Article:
Forms also help you juggle work requests by gathering information about incoming work. Internal and external teams can fill out forms. Once complete, the information goes through as a new task to allow your team to get to work.
Want to let a client request work as needed? Let them fill out a form to let the team know immediately.
Asana can manage workflows for a single user to larger teams with ease. Solopreneurs might use it for to-do lists and task prioritization, while a team might create a workflow for a web design project or business goal and model planning.
Connect the tools you use daily to turn Asana into a multi-functional software that pulls your favorite features into one convenient program. Alone, Asana is somewhat barebones. But with added integrations, it can turn into a full project management and communication hub for your business.
The following are just a few of the many integrations that add functionality to Asana:
- Jira Cloud
- Google Drive
- Microsoft Teams
You can even use connectors, like Zapier, to add multiple tools at once.
More than 100 integrations are available with Asana’s free version, but you’ll need a Business plan to add advanced integrations like Salesforce and Power BI.
Asana Security and Backups
Security should be a top concern of any business, especially those that store information online. When you use project management software, a lot of information gets stored in the digital realm.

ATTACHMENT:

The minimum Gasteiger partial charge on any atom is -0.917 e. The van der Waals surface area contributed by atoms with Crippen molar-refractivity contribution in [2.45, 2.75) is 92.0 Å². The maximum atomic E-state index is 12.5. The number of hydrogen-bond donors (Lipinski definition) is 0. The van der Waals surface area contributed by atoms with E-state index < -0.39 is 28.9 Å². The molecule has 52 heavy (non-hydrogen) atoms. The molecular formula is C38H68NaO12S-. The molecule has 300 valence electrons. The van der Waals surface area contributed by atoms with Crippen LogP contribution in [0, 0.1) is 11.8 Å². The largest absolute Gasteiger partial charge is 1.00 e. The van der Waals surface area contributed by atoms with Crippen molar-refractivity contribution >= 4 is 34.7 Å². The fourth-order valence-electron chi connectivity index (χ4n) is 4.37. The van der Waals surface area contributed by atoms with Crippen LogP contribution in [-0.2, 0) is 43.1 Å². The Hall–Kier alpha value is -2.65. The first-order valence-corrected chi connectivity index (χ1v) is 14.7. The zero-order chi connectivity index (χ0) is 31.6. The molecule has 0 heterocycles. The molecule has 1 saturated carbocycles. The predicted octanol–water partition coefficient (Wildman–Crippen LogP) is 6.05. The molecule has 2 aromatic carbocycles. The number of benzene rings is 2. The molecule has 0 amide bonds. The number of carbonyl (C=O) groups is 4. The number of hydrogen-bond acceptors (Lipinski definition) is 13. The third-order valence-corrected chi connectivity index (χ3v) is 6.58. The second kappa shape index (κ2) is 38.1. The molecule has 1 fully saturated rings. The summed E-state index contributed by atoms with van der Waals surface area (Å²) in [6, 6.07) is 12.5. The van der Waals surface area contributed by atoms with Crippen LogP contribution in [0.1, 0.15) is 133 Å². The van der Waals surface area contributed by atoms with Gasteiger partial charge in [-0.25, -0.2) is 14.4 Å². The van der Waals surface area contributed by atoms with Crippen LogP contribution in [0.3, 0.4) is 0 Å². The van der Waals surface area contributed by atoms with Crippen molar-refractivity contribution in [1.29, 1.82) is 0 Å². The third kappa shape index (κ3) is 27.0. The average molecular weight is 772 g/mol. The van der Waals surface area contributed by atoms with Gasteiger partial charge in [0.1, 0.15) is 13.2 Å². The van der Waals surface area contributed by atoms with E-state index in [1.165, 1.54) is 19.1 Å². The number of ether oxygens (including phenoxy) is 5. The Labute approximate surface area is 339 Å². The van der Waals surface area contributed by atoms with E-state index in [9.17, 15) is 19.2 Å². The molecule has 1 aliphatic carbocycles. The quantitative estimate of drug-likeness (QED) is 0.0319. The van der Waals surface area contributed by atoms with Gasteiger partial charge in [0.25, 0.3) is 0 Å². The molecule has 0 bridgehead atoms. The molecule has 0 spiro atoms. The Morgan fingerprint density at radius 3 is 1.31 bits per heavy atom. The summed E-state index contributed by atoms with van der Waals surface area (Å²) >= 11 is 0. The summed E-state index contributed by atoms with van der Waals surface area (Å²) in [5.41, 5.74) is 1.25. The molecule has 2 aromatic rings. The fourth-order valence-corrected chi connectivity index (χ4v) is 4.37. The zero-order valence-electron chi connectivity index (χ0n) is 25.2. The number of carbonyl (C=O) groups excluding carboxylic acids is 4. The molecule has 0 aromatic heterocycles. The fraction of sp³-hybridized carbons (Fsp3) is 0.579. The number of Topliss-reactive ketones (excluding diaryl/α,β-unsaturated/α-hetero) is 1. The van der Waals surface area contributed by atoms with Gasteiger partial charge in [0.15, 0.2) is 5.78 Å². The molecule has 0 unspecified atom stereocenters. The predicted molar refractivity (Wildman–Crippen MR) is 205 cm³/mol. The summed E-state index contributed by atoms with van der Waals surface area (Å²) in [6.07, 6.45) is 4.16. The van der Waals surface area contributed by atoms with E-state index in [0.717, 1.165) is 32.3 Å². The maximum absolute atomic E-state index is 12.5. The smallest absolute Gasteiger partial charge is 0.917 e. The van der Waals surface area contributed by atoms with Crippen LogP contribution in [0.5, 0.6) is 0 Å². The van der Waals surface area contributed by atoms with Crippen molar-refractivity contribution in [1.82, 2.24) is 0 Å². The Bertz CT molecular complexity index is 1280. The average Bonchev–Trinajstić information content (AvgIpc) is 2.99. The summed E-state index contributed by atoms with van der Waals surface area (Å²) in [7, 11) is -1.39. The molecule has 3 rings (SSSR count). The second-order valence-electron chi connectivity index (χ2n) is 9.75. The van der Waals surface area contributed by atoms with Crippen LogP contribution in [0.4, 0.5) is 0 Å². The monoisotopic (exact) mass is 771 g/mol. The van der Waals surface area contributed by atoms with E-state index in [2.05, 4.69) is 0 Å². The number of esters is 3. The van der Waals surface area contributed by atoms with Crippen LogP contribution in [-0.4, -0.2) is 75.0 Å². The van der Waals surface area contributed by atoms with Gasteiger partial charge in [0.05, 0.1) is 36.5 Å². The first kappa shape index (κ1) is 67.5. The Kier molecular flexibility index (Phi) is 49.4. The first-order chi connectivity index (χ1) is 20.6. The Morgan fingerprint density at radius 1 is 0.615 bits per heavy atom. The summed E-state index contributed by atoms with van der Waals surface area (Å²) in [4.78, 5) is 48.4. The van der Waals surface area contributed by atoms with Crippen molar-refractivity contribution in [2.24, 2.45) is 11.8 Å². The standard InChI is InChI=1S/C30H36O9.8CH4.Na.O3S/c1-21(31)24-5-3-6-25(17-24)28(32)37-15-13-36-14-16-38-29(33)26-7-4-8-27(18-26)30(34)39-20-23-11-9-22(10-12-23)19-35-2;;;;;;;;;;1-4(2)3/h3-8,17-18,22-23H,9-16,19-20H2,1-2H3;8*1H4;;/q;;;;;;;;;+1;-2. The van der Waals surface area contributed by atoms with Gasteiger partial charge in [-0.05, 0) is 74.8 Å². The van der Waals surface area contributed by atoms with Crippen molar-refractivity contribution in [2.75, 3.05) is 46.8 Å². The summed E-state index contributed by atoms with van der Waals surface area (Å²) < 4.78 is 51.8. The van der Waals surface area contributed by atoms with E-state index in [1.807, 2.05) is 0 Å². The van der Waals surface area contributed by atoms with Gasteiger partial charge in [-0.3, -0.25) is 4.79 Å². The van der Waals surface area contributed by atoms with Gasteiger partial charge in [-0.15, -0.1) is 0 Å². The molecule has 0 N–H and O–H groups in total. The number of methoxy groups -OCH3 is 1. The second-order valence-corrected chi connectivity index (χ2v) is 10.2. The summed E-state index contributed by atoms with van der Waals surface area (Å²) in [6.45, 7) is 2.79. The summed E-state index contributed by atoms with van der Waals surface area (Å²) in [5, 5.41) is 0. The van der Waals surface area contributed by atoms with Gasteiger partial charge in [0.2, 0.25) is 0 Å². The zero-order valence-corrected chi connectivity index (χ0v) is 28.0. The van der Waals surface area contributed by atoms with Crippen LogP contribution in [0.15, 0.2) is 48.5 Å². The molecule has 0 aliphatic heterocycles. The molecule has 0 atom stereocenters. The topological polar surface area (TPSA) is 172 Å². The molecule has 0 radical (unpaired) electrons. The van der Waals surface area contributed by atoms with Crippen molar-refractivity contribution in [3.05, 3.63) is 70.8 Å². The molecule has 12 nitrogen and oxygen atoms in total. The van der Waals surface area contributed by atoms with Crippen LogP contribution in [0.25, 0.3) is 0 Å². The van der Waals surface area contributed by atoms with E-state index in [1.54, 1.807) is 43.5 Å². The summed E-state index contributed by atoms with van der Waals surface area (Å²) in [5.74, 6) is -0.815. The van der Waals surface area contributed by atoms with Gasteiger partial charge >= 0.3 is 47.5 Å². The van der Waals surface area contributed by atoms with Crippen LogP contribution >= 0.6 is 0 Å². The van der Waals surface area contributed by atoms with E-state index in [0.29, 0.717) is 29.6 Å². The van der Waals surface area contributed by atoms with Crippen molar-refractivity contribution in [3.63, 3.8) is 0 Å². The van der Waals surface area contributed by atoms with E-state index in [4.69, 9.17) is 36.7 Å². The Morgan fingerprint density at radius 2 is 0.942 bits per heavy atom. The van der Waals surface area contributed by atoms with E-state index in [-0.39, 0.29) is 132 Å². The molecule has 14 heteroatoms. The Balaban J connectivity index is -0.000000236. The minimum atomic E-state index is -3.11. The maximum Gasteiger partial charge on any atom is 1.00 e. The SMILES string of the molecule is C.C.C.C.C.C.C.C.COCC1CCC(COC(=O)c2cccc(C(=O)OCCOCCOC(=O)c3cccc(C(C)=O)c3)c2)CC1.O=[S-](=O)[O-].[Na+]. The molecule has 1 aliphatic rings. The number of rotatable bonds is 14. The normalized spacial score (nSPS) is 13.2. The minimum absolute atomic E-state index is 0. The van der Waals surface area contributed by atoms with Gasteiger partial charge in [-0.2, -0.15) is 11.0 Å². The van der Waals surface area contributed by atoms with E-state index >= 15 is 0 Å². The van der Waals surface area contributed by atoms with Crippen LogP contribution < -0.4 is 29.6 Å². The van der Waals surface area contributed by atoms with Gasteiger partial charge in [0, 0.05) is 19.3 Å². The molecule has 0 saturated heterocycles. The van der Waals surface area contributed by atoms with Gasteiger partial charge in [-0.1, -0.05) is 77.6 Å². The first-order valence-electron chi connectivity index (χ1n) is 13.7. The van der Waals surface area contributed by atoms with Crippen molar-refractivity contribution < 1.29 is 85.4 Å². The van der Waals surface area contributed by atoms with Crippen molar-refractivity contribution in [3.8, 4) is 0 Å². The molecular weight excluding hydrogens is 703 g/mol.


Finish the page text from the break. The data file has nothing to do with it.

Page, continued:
Asana protects the data you input with SSL encryption. This protects your information from anyone outside of your and your team’s account from seeing it.
Your data also gets replicated within Asana’s backups using Amazon’s relational database service to offer a layer of protection if anything goes wrong. If a database fails and loses project and task information, Asana can use its backups to restore your data quickly.
There’s also an integration for Pro Backup, which allows you a daily automatic backup of your data. Pro Backup also lets you restore items that you’ve deleted in Asana—an incredibly helpful feature for those “oops” moments that are bound to happen at some point.
Asana manages project orchestration and team collaboration with ease. What it lacks in base features, it mostly makes up for in integrations available in both free and paid plans. Most businesses can likely find an Asana configuration that meets their workflow automation and management, team communication, and project organization needs.